However, it is clear that the principle governing today’s Rome is still to put the Council into practice as has been done for the last 40 years. Neither official documents nor general policy show any fundamental re-thinking of this principle. On the contrary, we are always being told that what the Council set in motion is irreversible, which leads us to ask why there has been a change of attitude with regard to ourselves. Various explanations are possible, but it is primarily because of the pluralist and ecumenical vision of things now prevailing in the Catholic world. According to this vision, everybody is to mix together without anybody needing any longer to convert, as Cardinal Kasper said in connection with the Orthodox and even the Jews. From such a standpoint there will even be a little room for Catholic Tradition, but for our part we cannot accept this vision of variable truth any more than a mathematics teacher can accept a variable multiplication table.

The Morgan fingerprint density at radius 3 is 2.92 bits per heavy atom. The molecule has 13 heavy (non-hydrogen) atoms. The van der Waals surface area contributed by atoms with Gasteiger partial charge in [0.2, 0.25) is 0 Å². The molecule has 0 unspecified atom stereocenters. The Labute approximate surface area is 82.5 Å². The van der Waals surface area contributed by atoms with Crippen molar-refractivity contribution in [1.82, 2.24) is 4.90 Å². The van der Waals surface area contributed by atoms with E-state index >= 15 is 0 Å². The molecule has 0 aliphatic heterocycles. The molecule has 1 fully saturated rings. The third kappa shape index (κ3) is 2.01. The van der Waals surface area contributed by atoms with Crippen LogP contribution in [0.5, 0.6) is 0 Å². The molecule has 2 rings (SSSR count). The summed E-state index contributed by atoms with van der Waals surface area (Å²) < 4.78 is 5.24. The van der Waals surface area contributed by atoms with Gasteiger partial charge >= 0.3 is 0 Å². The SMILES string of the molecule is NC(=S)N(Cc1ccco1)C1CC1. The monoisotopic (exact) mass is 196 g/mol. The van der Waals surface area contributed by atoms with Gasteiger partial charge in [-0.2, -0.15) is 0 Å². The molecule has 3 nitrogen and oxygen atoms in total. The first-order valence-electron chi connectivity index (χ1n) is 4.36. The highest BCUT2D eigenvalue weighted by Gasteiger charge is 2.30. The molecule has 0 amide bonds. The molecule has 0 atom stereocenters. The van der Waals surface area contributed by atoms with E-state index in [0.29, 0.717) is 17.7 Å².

The day will come, we are sure and certain, when Rome will come back to Rome’s own Tradition and restore it to its rightful place, and we long with all our hearts for that blessed day. For the time being, however, things are not yet at that point, and to foster illusions would be deadly for the SSPX, as we can see, when we follow the turn of events in Campos. For this purpose, let us emphasize two points in the evolution of the Campos situation: firstly, how their attitude to Rome has changed since the agreement and secondly, how Campos is moving further and further away from ourselves, with all the upset that that implies.
Changes in Campos
Campos, through its leader, Bishop Rifan, is crying out for all to hear that nothing has changed, that the priests of the Apostolic Administration are just as Traditional as before, which is the essence of what they have been granted, and why they accepted Rome’s offer: because Rome approved of the Traditional position.
For our part, let us begin by noting that we are well aware that in any disagreement one tends to discredit one’s adversary. For instance in the case of our former friends in Campos, there are certainly false rumors circulating to the effect that “Bishop Rifan has concelebrated the New Mass”, or, “Campos has completely given up Tradition”. However, that being said, here is what we observe: